Save the Children’s Annual State of the World’s Mothers Report is released for 2012
Lists Norway as the Best Place to Be a Mother; Niger the Worst
8 MAY 2012 | WESTPORT, Conn. — Save the Children's thirteenth State of the World's Mothers report shows Niger as the worst place to be a mother in the world — replacing Afghanistan for the first time in two years. Norway comes in at first place. The Best and Worst Places to Be a Mom ranking, which compares 165 countries around the globe, looks at factors such as a mother's health, education and economic status, as well as critical child indicators such as health and nutrition. This year, the United States ranks 25th.
"While the US has moved up in the rankings, ahead of last year's 31st place, we still fall below most wealthy nations," said Carolyn Miles, President & CEO of Save the Children. "A woman in the US is more than 7 times as likely to die of a pregnancy-related cause in her lifetime than a woman in Italy or Ireland. When it comes to the number of children enrolled in preschools or the political status of women, the United States also places in the bottom 10 countries of the developed world."
This year, ahead of a crucial G8 meeting where President Obama is expected to discuss food and agriculture, the State of the World's Mothers report focuses on nutrition as one of the key factors in determining mothers' and their children's well-being. Malnutrition is the underlying cause of at least a fifth of maternal mortality and more than a third of child deaths.
Of the ten countries at the bottom of Save the Children's annual index, seven are in the midst of a food crisis. Niger, in bottom place, is currently in the grip of a worsening hunger situation, threatening the lives of a million children. Four of the bottom ten countries have seen an increase in stunting over the past two decades — where children's mental and physical growth is permanently blighted by malnutrition.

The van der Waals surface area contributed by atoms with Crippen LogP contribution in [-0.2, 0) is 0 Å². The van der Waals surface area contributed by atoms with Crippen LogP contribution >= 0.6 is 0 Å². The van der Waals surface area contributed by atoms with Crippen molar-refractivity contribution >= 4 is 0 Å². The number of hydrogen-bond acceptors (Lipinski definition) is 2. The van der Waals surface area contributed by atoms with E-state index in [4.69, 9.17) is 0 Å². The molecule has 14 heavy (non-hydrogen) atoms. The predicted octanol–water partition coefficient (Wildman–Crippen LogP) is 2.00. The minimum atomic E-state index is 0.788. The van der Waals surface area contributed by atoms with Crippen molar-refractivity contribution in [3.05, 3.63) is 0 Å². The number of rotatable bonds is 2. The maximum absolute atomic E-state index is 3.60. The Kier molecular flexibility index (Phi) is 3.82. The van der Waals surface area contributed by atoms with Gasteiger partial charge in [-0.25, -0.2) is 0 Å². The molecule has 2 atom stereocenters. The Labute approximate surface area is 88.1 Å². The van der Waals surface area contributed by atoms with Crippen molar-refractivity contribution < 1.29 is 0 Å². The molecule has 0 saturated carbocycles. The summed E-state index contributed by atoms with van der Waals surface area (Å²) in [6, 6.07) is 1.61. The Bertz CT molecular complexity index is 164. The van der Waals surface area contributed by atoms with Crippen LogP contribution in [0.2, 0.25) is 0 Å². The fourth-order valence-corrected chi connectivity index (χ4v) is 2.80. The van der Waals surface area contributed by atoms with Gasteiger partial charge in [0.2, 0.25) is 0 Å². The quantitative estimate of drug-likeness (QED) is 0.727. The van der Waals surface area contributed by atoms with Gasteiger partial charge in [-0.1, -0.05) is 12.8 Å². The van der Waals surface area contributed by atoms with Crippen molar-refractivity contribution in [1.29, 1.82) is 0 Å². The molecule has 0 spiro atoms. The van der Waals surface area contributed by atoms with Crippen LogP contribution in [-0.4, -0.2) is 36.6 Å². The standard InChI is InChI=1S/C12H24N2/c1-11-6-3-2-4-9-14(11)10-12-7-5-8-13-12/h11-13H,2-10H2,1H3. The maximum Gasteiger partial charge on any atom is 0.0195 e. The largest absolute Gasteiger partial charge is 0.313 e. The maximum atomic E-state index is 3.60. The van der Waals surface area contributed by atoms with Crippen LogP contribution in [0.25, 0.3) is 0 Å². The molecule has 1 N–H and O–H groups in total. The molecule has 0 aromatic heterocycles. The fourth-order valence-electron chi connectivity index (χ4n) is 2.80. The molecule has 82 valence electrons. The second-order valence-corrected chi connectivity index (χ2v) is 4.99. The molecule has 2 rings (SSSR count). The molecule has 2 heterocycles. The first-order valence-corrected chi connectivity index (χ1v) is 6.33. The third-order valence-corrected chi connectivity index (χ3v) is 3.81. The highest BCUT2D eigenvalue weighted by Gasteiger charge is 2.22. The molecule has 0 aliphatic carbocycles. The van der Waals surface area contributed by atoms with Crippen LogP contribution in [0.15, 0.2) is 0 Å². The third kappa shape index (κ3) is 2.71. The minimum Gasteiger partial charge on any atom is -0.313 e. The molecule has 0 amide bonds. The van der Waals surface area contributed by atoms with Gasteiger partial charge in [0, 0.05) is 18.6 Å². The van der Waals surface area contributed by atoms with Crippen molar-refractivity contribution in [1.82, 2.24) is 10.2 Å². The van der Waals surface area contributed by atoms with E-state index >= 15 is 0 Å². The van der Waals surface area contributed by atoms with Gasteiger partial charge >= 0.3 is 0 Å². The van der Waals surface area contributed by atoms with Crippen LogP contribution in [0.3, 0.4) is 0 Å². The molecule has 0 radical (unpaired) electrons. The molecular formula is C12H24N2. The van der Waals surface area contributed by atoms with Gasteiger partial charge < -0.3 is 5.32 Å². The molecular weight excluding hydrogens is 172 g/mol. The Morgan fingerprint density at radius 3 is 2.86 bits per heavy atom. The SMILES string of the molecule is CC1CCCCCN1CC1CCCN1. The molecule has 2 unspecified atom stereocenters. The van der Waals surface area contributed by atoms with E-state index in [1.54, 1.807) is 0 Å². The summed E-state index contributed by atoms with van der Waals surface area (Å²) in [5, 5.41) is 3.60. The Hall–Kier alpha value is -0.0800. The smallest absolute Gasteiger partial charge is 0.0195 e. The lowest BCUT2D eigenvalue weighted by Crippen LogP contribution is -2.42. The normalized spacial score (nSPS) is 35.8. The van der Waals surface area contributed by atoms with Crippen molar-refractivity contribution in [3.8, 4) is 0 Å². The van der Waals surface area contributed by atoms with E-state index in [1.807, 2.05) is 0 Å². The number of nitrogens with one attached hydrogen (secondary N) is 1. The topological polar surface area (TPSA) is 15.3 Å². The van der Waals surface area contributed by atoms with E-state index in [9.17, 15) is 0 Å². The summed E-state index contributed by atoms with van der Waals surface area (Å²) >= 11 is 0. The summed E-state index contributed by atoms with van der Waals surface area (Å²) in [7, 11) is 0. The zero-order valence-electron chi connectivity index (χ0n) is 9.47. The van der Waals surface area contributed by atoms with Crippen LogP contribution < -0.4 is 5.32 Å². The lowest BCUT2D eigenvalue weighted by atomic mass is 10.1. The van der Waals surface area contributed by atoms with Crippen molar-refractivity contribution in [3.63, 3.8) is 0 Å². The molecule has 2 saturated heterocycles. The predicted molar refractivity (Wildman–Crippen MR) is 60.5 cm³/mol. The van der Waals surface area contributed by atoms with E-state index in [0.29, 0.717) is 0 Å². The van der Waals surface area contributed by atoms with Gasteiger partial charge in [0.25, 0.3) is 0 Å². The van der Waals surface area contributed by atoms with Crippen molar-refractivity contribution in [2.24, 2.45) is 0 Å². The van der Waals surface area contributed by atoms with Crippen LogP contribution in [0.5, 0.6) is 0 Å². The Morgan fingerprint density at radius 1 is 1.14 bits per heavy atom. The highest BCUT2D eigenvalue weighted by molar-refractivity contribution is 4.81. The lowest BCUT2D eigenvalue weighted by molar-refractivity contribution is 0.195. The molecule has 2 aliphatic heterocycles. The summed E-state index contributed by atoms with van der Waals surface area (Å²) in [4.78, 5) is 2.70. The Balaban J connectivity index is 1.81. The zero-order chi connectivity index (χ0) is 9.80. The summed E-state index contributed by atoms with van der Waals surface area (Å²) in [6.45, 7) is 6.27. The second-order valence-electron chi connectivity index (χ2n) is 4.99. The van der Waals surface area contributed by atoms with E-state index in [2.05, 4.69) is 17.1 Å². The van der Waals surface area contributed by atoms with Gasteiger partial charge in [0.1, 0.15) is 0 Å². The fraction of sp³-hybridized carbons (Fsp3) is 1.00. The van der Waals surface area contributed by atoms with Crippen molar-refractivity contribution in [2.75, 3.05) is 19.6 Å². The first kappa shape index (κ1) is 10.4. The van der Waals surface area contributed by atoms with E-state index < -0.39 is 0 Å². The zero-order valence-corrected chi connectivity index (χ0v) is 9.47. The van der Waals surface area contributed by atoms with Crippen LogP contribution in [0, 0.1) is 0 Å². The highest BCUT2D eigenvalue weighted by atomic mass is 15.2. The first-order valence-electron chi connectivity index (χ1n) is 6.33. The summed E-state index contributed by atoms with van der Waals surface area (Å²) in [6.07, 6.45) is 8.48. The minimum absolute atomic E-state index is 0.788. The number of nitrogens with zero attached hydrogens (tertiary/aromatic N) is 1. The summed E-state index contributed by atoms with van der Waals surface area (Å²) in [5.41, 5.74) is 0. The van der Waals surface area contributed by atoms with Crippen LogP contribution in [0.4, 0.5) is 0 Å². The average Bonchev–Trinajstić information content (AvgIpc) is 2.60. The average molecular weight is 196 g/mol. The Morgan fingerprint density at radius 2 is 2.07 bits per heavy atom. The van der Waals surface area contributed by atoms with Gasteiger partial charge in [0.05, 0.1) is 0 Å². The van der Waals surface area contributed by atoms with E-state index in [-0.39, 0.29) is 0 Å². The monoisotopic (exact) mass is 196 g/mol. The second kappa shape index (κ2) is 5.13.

The report details a vicious cycle of young mothers, who may themselves have been stunted in childhood, going on to give birth to underweight babies who have not been adequately nourished in the womb. If a mother is impoverished, overworked, poorly educated and in poor health, she may not be able to feed the baby adequately, with largely irreversible effects. Save the Children notes that in sub-Saharan Africa, up to 20% of women are classified as excessively thin, while that figure rises to up to 35 percent in South Asia. The report highlights that the best method for breaking this cycle and protecting the pregnant mother and her baby from malnutrition is to focus on the first 1000 days starting from pregnancy.
Save the Children called for more global action to tackle the cycle of maternal and child malnutrition when G8 leaders gather in Camp David in two weeks' time. "The 2012 State of the World's Mothers report shows clearly that this crisis of chronic malnutrition has devastating effects on both mothers and their children," said Miles. "We urgently need global leadership on the malnutrition issue, so that policies and programs are put in place to ensure the health and survival of mothers and their babies."
In new research for the report, Save the Children found that the simple measure of supporting mothers to breastfeed could save one million children's lives a year. Yet the report also shows that less than 40% of all infants in developing countries receive the full benefits of exclusive breastfeeding. This is due, in part, to countries lacking strong commitment and complimentary programs that enable mothers to breastfeed. When the two do combine, the report shows that it can have success even in low-income countries, as it has done in Malawi and Madagascar.
"Our research shows that a mother's breast milk — one single nutrition intervention — can save a million children's lives each year," said Miles. "All mothers should have the support they need to choose to breastfeed if they want to. Breastfeeding is good for babies no matter where they live, but in developing countries, especially those without access to clean water, breastfeeding can be a matter of life or death."
- The G8 delivers bold commitments to tackle the global hidden crisis of chronic malnutrition, blighting the lives of millions of mothers and children.
- All governments make fighting malnutrition a priority, setting targets for their own countries and around the world.
- Developing country governments should scale up nutrition programs around the first 1000 days, from a mother's pregnancy to the child's second birthday.
- Developing country governments must commit and fund national nutrition plans of action — including breastfeeding — that are aligned with plans for maternal and child health.
- Donor countries should continue to keep their commitments to deliver their international assistance budgets, so that governments can continue to invest in global health and development, including nutrition.